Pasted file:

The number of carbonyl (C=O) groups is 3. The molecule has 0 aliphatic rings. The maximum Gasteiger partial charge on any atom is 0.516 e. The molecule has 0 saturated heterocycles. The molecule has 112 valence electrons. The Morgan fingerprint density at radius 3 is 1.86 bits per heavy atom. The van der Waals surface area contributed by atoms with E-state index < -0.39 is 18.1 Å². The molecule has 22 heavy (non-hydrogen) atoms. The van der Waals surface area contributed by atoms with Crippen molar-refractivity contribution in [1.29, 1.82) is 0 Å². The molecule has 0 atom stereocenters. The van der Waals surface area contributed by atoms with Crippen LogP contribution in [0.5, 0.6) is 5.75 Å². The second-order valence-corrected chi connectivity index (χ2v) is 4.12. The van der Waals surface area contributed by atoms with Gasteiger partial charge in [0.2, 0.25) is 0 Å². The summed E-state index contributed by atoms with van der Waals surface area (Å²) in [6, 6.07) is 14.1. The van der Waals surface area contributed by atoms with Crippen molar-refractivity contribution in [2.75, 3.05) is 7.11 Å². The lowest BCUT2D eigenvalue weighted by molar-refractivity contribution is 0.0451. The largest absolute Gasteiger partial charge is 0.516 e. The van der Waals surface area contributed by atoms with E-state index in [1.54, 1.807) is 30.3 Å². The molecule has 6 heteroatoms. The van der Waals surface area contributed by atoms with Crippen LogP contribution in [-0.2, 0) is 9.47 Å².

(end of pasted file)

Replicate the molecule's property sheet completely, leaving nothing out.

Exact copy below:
The number of carbonyl (C=O) groups is 3. The molecule has 0 aliphatic rings. The maximum Gasteiger partial charge on any atom is 0.516 e. The molecule has 0 saturated heterocycles. The molecule has 112 valence electrons. The Morgan fingerprint density at radius 3 is 1.86 bits per heavy atom. The van der Waals surface area contributed by atoms with E-state index < -0.39 is 18.1 Å². The molecule has 22 heavy (non-hydrogen) atoms. The van der Waals surface area contributed by atoms with Crippen molar-refractivity contribution in [1.29, 1.82) is 0 Å². The molecule has 0 atom stereocenters. The van der Waals surface area contributed by atoms with Crippen LogP contribution in [0.5, 0.6) is 5.75 Å². The second-order valence-corrected chi connectivity index (χ2v) is 4.12. The van der Waals surface area contributed by atoms with Gasteiger partial charge in [0.2, 0.25) is 0 Å². The summed E-state index contributed by atoms with van der Waals surface area (Å²) in [6, 6.07) is 14.1. The van der Waals surface area contributed by atoms with Crippen molar-refractivity contribution in [2.75, 3.05) is 7.11 Å². The lowest BCUT2D eigenvalue weighted by molar-refractivity contribution is 0.0451. The largest absolute Gasteiger partial charge is 0.516 e. The van der Waals surface area contributed by atoms with E-state index in [1.54, 1.807) is 30.3 Å². The molecule has 6 heteroatoms. The van der Waals surface area contributed by atoms with Crippen LogP contribution in [-0.2, 0) is 9.47 Å².